Elon Musk and Neuralink

Elon Musk’s Neuralink Seeks Second Participant for Brain Chip Trial

Elon Musk’s Neuralink is inviting applications for a second human trial participant to test its brain chip, the billionaire announced on X Friday. This call comes five months after the first human trial began and just a week after the company reported an issue with the initial implant.

The first participant, 30-year-old Noland Arbaugh, received the implant to help him control a computer cursor with his brain. Despite an unexpected problem where the threads connecting the chip to Arbaugh’s brain retracted, affecting performance, Neuralink made adjustments to improve its functionality. Arbaugh, who became a quadriplegic after a diving accident in 2016, expressed gratitude for the technology, saying it gave him a new purpose.

“This has changed my life,” Arbaugh told Good Morning America. “Being part of something so monumental has given me a reason to wake up in the morning.”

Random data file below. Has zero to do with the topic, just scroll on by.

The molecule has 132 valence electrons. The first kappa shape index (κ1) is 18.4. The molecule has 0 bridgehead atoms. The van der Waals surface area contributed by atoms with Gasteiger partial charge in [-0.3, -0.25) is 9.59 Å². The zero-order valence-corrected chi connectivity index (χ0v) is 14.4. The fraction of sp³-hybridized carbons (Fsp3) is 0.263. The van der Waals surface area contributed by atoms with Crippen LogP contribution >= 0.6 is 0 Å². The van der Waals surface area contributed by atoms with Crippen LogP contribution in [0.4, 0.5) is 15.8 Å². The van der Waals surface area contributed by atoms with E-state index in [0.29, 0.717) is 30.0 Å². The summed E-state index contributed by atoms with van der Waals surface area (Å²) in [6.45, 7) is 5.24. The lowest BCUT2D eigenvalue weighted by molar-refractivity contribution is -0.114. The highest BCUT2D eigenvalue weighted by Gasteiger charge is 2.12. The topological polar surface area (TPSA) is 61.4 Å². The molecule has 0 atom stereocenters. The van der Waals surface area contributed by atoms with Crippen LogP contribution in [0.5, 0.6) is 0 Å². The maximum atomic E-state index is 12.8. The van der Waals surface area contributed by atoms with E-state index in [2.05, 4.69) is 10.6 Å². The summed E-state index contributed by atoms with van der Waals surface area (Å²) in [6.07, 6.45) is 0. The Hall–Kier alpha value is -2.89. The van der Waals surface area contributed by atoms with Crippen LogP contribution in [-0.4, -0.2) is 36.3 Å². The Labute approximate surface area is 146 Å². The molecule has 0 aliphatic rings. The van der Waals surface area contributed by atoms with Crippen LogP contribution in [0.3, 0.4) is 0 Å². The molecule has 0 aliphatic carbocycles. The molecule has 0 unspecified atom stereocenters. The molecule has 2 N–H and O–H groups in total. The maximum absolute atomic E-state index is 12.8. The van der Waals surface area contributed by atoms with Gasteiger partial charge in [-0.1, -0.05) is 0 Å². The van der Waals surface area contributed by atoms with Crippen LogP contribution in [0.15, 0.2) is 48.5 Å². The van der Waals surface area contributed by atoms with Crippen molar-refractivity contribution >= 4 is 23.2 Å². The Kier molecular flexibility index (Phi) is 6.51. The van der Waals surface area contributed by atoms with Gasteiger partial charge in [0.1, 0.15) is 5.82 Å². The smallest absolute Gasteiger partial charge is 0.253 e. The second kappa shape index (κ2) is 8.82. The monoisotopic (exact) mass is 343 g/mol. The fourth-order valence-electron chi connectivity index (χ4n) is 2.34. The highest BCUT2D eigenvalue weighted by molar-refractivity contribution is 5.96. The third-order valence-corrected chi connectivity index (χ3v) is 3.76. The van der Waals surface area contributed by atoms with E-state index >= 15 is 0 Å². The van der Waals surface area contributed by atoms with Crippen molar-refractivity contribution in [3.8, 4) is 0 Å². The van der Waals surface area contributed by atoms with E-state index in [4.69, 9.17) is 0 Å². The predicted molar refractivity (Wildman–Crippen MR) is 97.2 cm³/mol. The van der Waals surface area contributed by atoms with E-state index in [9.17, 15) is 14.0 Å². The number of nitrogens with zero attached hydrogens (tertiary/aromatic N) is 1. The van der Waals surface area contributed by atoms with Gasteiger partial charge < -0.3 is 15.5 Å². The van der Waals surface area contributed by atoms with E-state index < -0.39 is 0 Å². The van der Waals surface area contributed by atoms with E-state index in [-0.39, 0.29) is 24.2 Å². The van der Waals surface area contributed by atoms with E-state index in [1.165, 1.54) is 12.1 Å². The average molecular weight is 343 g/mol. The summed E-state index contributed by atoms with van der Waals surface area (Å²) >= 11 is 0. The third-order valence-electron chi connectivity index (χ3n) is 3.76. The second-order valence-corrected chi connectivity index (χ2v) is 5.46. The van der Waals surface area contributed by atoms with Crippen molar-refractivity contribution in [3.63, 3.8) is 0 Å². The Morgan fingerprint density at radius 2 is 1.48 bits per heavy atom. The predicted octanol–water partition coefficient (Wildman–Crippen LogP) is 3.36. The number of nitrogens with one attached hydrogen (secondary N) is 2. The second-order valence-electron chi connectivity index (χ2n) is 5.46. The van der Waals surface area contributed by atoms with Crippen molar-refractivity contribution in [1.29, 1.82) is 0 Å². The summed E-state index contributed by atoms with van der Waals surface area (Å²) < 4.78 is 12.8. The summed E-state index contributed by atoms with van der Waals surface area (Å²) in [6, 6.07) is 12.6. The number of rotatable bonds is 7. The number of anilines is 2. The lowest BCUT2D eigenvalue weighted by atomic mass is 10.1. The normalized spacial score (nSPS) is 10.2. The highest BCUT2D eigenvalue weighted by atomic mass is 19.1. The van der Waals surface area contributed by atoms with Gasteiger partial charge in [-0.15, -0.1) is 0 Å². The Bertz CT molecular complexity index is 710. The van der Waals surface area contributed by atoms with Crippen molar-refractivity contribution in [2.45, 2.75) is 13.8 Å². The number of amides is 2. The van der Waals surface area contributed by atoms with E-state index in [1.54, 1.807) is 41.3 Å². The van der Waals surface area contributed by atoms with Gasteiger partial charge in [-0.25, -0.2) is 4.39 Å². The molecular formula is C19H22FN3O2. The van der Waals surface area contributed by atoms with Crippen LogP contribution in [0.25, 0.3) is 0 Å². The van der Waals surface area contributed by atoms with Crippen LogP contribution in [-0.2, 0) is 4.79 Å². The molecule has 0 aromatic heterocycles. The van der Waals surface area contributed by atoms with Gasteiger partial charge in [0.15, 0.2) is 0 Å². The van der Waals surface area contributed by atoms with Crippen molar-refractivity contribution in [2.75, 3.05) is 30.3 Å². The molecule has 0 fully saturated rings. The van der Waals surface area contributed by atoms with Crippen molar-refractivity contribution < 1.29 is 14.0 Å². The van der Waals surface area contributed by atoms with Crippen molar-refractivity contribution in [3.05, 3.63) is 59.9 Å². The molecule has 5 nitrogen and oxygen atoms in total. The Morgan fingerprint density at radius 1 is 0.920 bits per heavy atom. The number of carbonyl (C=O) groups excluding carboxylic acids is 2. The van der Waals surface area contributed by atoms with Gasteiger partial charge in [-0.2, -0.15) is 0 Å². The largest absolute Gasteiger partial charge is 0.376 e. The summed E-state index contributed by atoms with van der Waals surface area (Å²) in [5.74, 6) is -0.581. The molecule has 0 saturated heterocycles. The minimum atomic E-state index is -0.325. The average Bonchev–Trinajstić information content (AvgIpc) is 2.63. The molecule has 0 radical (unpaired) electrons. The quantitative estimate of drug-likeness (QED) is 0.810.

Neuralink’s goal is to connect human brains to computers, aiding those with paralysis in controlling devices like smartphones or computers and helping the blind regain sight. The current trial called the PRIME Study (Precise Robotically Implanted Brain-Computer Interface), aims to test the safety and functionality of the implant and its surgical robot.

The company is seeking participants with limited or no ability to use both hands due to cervical spinal cord injury or ALS. Trial patients will have chips implanted in the brain area that controls movement intention. The chip records and sends brain signals to an app, allowing control of a computer cursor or keyboard using thoughts alone.

A month after his operation, Arbaugh could control a computer mouse with his brain. However, when the device encountered performance issues, Arbaugh found it challenging to cope. “I cried afterwards,” he said, referring to the setback.

DJ Seo, Neuralink’s co-founder, emphasized the importance of these trials in identifying and resolving issues early. “We do clinical trials to uncover these issues before marketing,” Seo told Good Morning America. “We found ways for Noland to recover his performance, which we successfully achieved.”

While the technology holds promise, widespread consumer access will require further regulatory approval.

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